NEW YORK – Something interesting has emerged in voting patterns on both sides of the Atlantic: Young people are voting in ways that are markedly different from their elders. A great divide appears to have opened up, based not so much on income, education, or gender as on the voters’ generation.

There are good reasons for this divide. The lives of both old and young, as they are now lived, are different. Their pasts are different, and so are their prospects.

The Cold War, for example, was over even before some were born and while others were still children. Words like socialism do not convey the meaning they once did. If socialism means creating a society where shared concerns are not given short shrift – where people care about other people and the environment in which they live – so be it. Yes, there may have been failed experiments under that rubric a quarter- or half-century ago; but today’s experiments bear no resemblance to those of the past. So the failure of those past experiments says nothing about the new ones.

Older upper-middle-class Americans and Europeans have had a good life. When they entered the labor force, well-compensated jobs were waiting for them. The question they asked was what they wanted to do, not how long they would have to live with their parents before they got a job that enabled them to move out.

That generation expected to have job security, to marry young, to buy a house – perhaps a summer house, too – and finally retire with reasonable security. Overall, they expected to be better off than their parents.

While today’s older generation encountered bumps along the way, for the most part, their expectations were met. They may have made more on capital gains on their homes than from working. They almost surely found that strange, but they willingly accepted the gift of our speculative markets, and often gave themselves credit for buying in the right place at the right time.

Today, the expectations of young people, wherever they are in the income distribution, are the opposite. They face job insecurity throughout their lives. On average, many college graduates will search for months before they find a job – often only after having taken one or two unpaid internships. And they count themselves lucky, because they know that their poorer counterparts, some of whom did better in school, cannot afford to spend a year or two without income, and do not have the connections to get an internship in the first place.

Today’s young university graduates are burdened with debt – the poorer they are, the more they owe. So they do not ask what job they would like; they simply ask what job will enable them to pay their college loans, which often will burden them for 20 years or more. Likewise, buying a home is a distant dream.

These struggles mean that young people are not thinking much about retirement. If they did, they would only be frightened by how much they will need to accumulate to live a decent life (beyond bare social security), given the likely persistence of rock-bottom interest rates.

In short, today’s young people view the world through the lens of intergenerational fairness. The children of the upper middle class may do well in the end, because they will inherit wealth from their parents. While they may not like this kind of dependence, they dislike even more the alternative: a “fresh start” in which the cards are stacked against their attainment of anything approaching what was once viewed as a basic middle-class lifestyle.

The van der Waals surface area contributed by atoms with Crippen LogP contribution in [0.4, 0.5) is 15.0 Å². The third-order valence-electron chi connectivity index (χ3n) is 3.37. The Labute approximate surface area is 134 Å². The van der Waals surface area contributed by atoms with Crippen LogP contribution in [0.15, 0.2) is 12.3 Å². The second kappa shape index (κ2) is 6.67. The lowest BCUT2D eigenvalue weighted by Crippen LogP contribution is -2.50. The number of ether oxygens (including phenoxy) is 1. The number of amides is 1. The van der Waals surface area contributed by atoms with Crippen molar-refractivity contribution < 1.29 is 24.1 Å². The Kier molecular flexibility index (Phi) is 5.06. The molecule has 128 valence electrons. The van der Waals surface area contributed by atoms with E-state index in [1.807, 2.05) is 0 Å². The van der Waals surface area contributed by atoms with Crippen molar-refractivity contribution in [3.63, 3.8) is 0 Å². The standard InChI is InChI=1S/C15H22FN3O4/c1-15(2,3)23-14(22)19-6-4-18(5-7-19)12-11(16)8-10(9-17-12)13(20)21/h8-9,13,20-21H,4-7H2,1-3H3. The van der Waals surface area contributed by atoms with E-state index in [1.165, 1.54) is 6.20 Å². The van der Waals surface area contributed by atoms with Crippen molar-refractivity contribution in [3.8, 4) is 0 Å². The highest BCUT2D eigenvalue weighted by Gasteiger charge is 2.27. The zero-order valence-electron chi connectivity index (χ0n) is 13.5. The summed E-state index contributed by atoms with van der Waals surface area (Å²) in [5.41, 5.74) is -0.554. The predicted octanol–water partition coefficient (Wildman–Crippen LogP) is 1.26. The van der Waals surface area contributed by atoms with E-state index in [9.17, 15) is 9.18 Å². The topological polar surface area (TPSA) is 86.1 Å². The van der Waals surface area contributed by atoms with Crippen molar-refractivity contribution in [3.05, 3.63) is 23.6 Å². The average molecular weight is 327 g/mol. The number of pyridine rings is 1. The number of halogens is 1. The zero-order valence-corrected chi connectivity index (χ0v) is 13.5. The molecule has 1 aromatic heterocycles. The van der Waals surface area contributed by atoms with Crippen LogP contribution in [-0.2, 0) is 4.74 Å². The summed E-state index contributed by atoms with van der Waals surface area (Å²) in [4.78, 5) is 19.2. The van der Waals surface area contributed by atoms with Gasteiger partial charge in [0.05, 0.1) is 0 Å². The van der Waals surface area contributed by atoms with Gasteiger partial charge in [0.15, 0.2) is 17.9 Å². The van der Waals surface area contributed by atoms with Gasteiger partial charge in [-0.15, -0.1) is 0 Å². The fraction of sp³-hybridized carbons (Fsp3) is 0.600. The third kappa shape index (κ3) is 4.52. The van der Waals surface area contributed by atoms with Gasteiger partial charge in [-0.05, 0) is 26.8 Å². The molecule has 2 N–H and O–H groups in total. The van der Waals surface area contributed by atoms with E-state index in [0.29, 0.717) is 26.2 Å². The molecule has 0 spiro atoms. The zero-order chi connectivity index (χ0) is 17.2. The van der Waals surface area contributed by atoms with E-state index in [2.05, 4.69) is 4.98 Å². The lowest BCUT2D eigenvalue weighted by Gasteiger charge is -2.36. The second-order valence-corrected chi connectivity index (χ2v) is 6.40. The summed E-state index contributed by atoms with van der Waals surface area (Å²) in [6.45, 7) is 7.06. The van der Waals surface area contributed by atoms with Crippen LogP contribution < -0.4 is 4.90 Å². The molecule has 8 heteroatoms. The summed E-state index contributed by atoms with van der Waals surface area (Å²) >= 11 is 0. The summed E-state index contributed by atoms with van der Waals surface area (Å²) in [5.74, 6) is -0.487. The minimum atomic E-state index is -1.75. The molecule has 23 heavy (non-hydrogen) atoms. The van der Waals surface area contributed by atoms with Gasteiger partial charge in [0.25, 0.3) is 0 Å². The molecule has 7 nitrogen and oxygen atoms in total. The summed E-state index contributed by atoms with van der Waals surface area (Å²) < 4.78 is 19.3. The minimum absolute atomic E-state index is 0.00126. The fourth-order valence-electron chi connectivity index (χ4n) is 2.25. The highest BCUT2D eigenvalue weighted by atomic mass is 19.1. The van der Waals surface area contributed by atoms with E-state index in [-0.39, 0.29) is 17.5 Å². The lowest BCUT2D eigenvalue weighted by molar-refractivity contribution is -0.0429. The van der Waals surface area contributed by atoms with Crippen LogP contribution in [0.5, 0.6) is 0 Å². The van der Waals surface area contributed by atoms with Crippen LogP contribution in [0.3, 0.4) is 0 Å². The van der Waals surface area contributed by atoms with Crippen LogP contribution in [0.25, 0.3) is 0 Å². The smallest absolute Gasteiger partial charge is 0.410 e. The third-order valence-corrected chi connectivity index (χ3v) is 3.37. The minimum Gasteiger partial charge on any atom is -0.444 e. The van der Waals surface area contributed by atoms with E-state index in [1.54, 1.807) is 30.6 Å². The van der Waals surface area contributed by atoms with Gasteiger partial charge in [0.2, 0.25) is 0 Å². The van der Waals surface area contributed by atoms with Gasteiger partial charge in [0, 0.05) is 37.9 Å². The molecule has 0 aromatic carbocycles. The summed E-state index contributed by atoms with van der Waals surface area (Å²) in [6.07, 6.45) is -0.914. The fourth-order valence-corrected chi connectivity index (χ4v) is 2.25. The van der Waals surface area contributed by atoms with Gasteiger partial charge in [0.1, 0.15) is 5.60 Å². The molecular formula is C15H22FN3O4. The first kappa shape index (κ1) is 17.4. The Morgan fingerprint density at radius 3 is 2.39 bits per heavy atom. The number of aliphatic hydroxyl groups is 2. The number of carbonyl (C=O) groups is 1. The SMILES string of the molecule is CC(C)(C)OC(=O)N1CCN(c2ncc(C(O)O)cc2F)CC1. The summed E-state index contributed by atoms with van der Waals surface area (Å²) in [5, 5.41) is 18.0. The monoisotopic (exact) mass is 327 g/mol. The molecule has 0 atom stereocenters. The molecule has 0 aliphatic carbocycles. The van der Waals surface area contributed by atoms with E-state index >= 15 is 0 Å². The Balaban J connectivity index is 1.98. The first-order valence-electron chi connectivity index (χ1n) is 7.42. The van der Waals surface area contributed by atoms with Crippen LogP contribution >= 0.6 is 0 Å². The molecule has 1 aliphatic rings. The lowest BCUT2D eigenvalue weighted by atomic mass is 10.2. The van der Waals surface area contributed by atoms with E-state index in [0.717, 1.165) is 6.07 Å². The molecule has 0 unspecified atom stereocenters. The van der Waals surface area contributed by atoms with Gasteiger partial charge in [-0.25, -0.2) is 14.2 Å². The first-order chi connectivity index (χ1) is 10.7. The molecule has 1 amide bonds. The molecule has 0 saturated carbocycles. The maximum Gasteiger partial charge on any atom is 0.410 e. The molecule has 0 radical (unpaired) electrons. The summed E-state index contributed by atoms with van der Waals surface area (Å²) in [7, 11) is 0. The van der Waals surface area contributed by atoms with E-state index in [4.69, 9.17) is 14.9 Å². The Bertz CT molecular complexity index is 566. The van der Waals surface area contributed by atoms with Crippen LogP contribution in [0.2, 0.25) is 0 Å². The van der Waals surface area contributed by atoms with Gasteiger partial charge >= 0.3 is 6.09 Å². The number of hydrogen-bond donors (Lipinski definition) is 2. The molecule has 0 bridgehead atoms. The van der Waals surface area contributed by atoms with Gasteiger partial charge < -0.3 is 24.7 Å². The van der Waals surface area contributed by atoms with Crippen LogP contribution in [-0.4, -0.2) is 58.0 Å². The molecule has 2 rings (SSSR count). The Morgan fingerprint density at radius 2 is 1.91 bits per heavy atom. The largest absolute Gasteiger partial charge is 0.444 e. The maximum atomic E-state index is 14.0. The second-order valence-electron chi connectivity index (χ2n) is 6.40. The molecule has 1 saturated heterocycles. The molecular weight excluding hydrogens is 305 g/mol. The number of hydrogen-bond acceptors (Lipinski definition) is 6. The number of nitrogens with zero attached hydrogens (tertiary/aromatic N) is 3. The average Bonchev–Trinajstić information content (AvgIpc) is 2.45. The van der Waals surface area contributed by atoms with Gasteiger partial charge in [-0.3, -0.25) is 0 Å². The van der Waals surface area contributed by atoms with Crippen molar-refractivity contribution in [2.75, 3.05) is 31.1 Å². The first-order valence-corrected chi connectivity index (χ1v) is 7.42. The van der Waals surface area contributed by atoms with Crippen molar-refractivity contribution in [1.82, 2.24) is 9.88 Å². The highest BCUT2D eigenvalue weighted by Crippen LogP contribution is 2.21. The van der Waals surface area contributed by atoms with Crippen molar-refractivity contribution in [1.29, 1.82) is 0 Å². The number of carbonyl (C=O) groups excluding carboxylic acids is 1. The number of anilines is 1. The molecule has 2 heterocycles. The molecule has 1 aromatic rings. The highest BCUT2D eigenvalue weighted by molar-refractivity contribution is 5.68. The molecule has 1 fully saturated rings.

These inequities cannot easily be explained away. It isn’t as if these young people didn’t work hard: these hardships affect those who spent long hours studying, excelled in school, and did everything “right.” The sense of social injustice – that the economic game is rigged – is enhanced as they see the bankers who brought on the financial crisis, the cause of the economy’s continuing malaise, walk away with mega-bonuses, with almost no one being held accountable for their wrongdoing. Massive fraud was committed, but somehow, no one actually perpetrated it. Political elites promised that “reforms” would bring unprecedented prosperity. And they did, but only for the top 1%. Everyone else, including the young, got unprecedented insecurity.

These three realities – social injustice on an unprecedented scale, massive inequities, and a loss of trust in elites – define our political moment, and rightly so.

More of the same is not an answer. That is why the center-left and center-right parties in Europe are losing. America is in a strange position: while the Republican presidential candidates compete on demagoguery, with ill-thought-through proposals that would make matters worse, both of the Democratic candidates are proposing changes which – if they could only get them through Congress – would make a real difference.

Were the reforms put forward by Hillary Clinton or Bernie Sanders adopted, the financial system’s ability to prey on those already leading a precarious life would be curbed. And both have proposals for deep reforms that would change how America finances higher education.

But more needs to be done to make home ownership possible not just for those with parents who can give them a down payment, and to make retirement security possible, given the vagaries of the stock market and the near-zero-interest world we have entered. Most important, the young will not find a smooth path into the job market unless the economy is performing much better. The “official” unemployment rate in the United States, at 4.9%, masks much higher levels of disguised unemployment, which, at the very least, are holding down wages.

But we won’t be able to fix the problem if we don’t recognize it. Our young do. They perceive the absence of intergenerational justice, and they are right to be angry.

Read more at https://www.project-syndicate.org/commentary/new-generation-gap-social-injustice-by-joseph-e–stiglitz-2016-03#vxQE74VR3kfAWbf1.99